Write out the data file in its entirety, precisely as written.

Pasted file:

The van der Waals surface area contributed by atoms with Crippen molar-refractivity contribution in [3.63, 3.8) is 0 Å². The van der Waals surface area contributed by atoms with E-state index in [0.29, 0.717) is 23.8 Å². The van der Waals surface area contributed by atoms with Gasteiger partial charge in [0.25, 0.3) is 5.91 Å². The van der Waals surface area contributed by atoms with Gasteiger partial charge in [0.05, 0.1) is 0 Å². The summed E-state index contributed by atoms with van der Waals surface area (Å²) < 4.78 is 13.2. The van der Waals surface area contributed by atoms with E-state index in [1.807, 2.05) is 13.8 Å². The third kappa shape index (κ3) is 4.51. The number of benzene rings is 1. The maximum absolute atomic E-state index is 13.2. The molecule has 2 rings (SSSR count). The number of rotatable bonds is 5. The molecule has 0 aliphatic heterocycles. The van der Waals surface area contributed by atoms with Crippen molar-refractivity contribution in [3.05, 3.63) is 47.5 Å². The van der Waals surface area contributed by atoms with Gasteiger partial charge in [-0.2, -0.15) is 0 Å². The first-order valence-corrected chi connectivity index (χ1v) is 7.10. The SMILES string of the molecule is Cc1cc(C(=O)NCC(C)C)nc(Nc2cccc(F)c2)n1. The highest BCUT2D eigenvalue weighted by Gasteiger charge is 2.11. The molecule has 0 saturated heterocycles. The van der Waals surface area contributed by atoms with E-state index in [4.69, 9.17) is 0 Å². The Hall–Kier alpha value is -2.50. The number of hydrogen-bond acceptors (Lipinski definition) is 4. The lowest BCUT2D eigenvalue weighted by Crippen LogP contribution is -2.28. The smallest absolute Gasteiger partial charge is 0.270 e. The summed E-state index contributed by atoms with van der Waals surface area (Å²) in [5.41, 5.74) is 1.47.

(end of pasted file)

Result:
The van der Waals surface area contributed by atoms with Crippen molar-refractivity contribution in [3.63, 3.8) is 0 Å². The van der Waals surface area contributed by atoms with E-state index in [0.29, 0.717) is 23.8 Å². The van der Waals surface area contributed by atoms with Gasteiger partial charge in [0.25, 0.3) is 5.91 Å². The van der Waals surface area contributed by atoms with Gasteiger partial charge in [0.05, 0.1) is 0 Å². The summed E-state index contributed by atoms with van der Waals surface area (Å²) < 4.78 is 13.2. The van der Waals surface area contributed by atoms with E-state index in [1.807, 2.05) is 13.8 Å². The third kappa shape index (κ3) is 4.51. The number of benzene rings is 1. The maximum absolute atomic E-state index is 13.2. The molecule has 2 rings (SSSR count). The number of rotatable bonds is 5. The molecule has 0 aliphatic heterocycles. The van der Waals surface area contributed by atoms with Crippen molar-refractivity contribution in [3.05, 3.63) is 47.5 Å². The van der Waals surface area contributed by atoms with Gasteiger partial charge in [-0.2, -0.15) is 0 Å². The first-order valence-corrected chi connectivity index (χ1v) is 7.10. The SMILES string of the molecule is Cc1cc(C(=O)NCC(C)C)nc(Nc2cccc(F)c2)n1. The highest BCUT2D eigenvalue weighted by Gasteiger charge is 2.11. The molecule has 0 saturated heterocycles. The van der Waals surface area contributed by atoms with E-state index in [4.69, 9.17) is 0 Å². The Hall–Kier alpha value is -2.50. The number of hydrogen-bond acceptors (Lipinski definition) is 4. The lowest BCUT2D eigenvalue weighted by Crippen LogP contribution is -2.28. The smallest absolute Gasteiger partial charge is 0.270 e. The summed E-state index contributed by atoms with van der Waals surface area (Å²) in [5.41, 5.74) is 1.47.